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Traveling and Working in the U.S: What You Need To Know

Traveling and Working in the U.S: What You Need To Know
Being a global superpower and among the vastest countries in the world, it is the fantasy of many people from across the globe to visit or work in the USA.
The country has the most diverse culture in the world, many awesome sites to explore, and inarguably the most civilized population in the modern world. That’s why the country welcomes at least a million visitors on a daily basis, all year around. 

Visiting the USA is as intimidating as it is interesting, particularly if you don’t understand the basics of surviving in the country. Do you know how to prepare for the visit? Do you know what to expect while there? If you answered no to any of the two questions, then it will be wise for you to read on so as to get all the answers you yearn for. Here are the 5 most important things you need to know about the USA before traveling there:

1. Passport and Visas

First off, all non-Americans must show their passports at their port of entry, and the passport must have a validity of at least 6 months from the arrival date. The American Customs and Border Protection officers will check to confirm whether your visa is valid before letting you into the country. There are two types of visas:

i. The ESTA visa for USA

The Electronic System for Travel Authorization (ESTA) is a permit that allows citizens from the 38 Visa Waiver Program (VWP) member countries to travel to and throughout the USA for up to 90 days. If you hold a passport of any of these 38 countries, you can apply for the ESTA visa three days before your date of travel and you will be free to enter or leave the USA for a period of two years, after which you will need to renew the permit. 

ii. USA Visitor Visa

If you hold a passport from a country that’s not a VWP member, you will need to apply for a visa at a USA Embassy or Consulate near you. You will find officers at the embassy who will interview you to confirm your intentions of visiting the USA, your financial ability to tour the country, and your suitability to live in America. If your application succeeds, you will receive a USA Visitor Visor after which you will be at liberty to book your plane of choice. 

2. Travel insurance is necessary

Although not a mandatory requirement, you will be better off with a valid travel insurance cover. Healthcare is insanely expensive in the USA; too expensive to render some visitors bankrupt.

3. Public transport in the USA isn’t visitor-friendly

Finding your way through the ever-busy streets isn’t the easiest thing to do in the USA. You may not even make it out of the airport on your own. The best thing to do, therefore, is to book your airport transfer beforehand and once you start touring the country, hire a car or taxis when need be.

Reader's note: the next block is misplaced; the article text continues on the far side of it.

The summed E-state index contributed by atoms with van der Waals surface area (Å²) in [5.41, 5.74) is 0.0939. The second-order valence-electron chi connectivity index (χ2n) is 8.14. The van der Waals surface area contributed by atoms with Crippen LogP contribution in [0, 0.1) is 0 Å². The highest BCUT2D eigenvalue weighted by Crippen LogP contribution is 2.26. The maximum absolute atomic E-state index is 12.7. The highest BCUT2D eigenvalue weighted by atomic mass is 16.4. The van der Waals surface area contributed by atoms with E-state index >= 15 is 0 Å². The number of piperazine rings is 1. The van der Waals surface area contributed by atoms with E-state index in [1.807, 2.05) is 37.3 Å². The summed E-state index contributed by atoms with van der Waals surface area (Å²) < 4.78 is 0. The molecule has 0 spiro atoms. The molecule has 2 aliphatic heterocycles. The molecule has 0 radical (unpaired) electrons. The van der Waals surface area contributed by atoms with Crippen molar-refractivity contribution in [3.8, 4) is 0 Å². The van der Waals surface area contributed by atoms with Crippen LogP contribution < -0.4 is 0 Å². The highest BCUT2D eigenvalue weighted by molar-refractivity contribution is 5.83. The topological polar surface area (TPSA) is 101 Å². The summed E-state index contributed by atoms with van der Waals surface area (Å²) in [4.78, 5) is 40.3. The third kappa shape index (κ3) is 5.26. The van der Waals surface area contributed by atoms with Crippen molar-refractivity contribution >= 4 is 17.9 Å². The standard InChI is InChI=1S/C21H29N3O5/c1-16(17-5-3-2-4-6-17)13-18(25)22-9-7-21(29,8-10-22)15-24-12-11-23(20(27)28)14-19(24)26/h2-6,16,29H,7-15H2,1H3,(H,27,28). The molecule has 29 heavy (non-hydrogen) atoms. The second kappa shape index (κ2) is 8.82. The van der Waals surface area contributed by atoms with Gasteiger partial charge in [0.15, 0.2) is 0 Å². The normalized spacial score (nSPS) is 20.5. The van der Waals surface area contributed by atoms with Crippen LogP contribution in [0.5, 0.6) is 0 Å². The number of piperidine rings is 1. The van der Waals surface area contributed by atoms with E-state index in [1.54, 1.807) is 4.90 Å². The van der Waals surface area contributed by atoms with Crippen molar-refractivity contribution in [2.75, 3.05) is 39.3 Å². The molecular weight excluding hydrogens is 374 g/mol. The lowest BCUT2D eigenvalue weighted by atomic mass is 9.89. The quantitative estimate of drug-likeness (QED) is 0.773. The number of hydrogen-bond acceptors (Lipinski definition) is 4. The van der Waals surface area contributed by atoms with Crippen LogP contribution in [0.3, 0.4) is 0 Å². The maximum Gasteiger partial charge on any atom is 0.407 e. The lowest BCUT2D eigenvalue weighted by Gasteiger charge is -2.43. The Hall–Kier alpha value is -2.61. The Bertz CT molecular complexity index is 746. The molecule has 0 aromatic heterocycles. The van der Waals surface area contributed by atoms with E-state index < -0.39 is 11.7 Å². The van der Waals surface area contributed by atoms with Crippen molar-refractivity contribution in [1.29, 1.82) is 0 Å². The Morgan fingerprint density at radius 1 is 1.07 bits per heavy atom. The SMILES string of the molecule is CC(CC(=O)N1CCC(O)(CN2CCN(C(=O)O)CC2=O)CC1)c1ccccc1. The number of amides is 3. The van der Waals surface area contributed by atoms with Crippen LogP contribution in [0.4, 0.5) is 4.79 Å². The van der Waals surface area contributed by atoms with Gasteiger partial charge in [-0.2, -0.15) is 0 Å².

4. Americans are friendly people, but... 

You will easily get along with Americans provided:
• You understand and can speak Basic English.
 You tip everyone who offers any kind of service to you; housekeepers, taxi drivers, valets, bartenders, name them. The tip could be anything between $1 and $10 depending on how generous you feel.
• You avoid racial and political arguments. These two are very divisive and emotive in the USA today. Utter the wrong word to the wrong person and you won’t like the alterations that may ensue.
• You keep negative observation about America and its people to yourself. 

5. America is diverse. Know your destination

Unlike in most countries, the USA is so vast that there are six different time zones within it: HST, AKST, EST, CST, PST, and MST. You will need to know the time zone of where you are planning on visiting. Apart from that, the country is governed by federal laws, state laws, and local laws which vary from one locality to the other and one state to the other. You will get a ticket in LA for recklessly crossing an intersection, for example, but you will go away with such in New York. Some states will impose a 5% to 10% sales tax on all the goods and services you purchase while others will not. 

6. Americans measure things using the imperial measuring system

If you are used to measuring weight and distances in the metric system, then you will need to familiarize yourself with the imperial system before traveling to the USA. It’s not kilograms in America, it is pounds. It is not centimeters, it is inches. It is not kilometers, it is miles. 

If you are interested in traveling and/or working in the USA but find the application and traveling processes cumbersome, you can always contact a travel company to handle all the traveling logistics for you. They will help you to apply for a visa and then follow the process until you receive a visa for your trip. America is a good travel destination; don’t allow any inconveniences to hold you back.
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